Amidst the 4.9 earth quake in Los Angeles Monday morning, a short article appeared in the L.A. Times about the shake-up, reports Ken Schwencke of the L.A. Times in an interview to Slate magazine Monday evening.
Schwencke had prepared a short article to generate when an earthquake happens by creating an algorithm.
This is not new to newsrooms around the world according to Schwencke who said that ‘Robo-journalism’ is being used in newsrooms around the world for expediency in work effort.
The L.A. Times will utilize trusted reports from trusted sources such as the US Geological Survey and places data into a pre-written template. This advancement to use technology is done in a variety of topics at the newspaper. The earthquake is just one of many types of those topics that have been prepared via an algorithm in advance.
The human factor is the creator of the input into the algorithm and it is the editors who decide upon the use and when to generate such a technology assisted article. Schwencke says that it does not replace a journalist but allows for information to be readily available when a situation occurs. Sports which have statistics (stats) are another example of how to prepare an article of news material worthy of immediate action.
Schwencke explained to Slate magazine late Monday that in this particular situation he was awakened at 6:25 am from a jolt. Immediately he knew that the rumble for 10 seconds was an earthquake, so he went to his computer, pulled up the previously prepared article, input some details and hit ‘publish.’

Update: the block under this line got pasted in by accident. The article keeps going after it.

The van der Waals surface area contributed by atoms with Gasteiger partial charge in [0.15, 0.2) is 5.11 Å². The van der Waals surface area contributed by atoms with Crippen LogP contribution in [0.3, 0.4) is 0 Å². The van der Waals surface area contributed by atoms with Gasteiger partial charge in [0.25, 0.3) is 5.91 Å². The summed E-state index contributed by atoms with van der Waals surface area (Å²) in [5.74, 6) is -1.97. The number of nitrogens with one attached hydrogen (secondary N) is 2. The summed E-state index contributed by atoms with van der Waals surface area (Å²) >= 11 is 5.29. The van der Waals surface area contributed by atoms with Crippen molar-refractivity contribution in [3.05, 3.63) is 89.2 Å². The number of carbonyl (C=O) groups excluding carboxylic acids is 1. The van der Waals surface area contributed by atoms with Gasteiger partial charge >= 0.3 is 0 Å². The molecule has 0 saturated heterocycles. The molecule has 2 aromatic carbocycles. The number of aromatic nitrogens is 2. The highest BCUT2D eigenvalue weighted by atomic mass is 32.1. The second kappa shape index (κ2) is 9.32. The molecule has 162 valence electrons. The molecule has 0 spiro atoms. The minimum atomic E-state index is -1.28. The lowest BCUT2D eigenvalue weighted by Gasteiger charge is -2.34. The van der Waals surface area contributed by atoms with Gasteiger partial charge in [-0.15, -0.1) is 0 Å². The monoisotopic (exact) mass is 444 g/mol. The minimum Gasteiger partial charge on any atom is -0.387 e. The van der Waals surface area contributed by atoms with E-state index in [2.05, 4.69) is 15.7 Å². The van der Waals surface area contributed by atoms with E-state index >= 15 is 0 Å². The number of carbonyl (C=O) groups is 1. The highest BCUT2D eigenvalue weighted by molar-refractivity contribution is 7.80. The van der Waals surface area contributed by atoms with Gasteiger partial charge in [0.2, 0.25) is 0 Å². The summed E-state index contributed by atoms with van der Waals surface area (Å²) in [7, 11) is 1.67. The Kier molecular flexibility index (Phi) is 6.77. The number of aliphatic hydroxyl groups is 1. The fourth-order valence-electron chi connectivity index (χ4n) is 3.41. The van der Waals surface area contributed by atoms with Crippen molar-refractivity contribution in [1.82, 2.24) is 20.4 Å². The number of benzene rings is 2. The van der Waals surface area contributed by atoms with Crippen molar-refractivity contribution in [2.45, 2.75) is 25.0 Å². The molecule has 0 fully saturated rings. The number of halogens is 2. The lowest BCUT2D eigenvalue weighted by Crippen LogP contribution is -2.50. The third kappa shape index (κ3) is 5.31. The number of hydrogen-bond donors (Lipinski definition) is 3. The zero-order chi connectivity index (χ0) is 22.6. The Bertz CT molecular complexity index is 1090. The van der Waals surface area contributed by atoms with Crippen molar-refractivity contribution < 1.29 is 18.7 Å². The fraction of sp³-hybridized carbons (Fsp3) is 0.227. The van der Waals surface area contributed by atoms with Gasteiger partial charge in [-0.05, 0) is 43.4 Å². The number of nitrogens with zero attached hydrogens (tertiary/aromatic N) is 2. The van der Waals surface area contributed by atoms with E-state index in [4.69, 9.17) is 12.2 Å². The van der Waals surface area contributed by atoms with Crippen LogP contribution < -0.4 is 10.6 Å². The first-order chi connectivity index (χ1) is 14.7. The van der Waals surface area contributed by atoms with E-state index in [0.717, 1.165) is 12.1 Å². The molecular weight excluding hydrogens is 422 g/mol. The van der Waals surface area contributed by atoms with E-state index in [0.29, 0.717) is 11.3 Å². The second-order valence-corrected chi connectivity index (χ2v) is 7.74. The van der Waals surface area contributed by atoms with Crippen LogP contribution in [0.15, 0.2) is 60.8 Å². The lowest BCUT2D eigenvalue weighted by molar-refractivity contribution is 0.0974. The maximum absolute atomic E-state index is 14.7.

The news article appeared under Schwencke’s name on the byline but Quakebot a program that he developed over two years ago prepared the first draft for immediate report. Schwencke is a web-developer as well as a journalist. Quakebot went to the U.S. Geological Survey for data which he set to be alerted when an earthquake over a certain size was reported. The USGS data was placed into the pre-written template. The article goes to the L.A. Times content management system and awaits review by the human publication editor.
The process is controlled from start to finish by the humans who create the program, set the parameters and review the story composition. This particular story was updated 71 times and became an in-depth front page story by noon due to Schwencke’s journalist skills.
The basic article which appeared immediately could not provide details of human reaction and activities which Schwencke provided by noon in a complete front page story. Robo-journalism Schwencke notes cannot prepare certain details and compare facts. It is the human that takes the basic information and builds upon the basic information. True journalism requires the human element of making decisions on which details to report in a story and who to interview for that interesting story. It is the element of ‘human interest’ that always makes a story compelling and is read by humans.
To find more information about technology and artificial intelligence view the list below in Author’s suggestions and the video atop this article about CeBit the technology trade fair open this week in Hanvover, Germany.
Twitter: Victoria Wagner@victoriaross888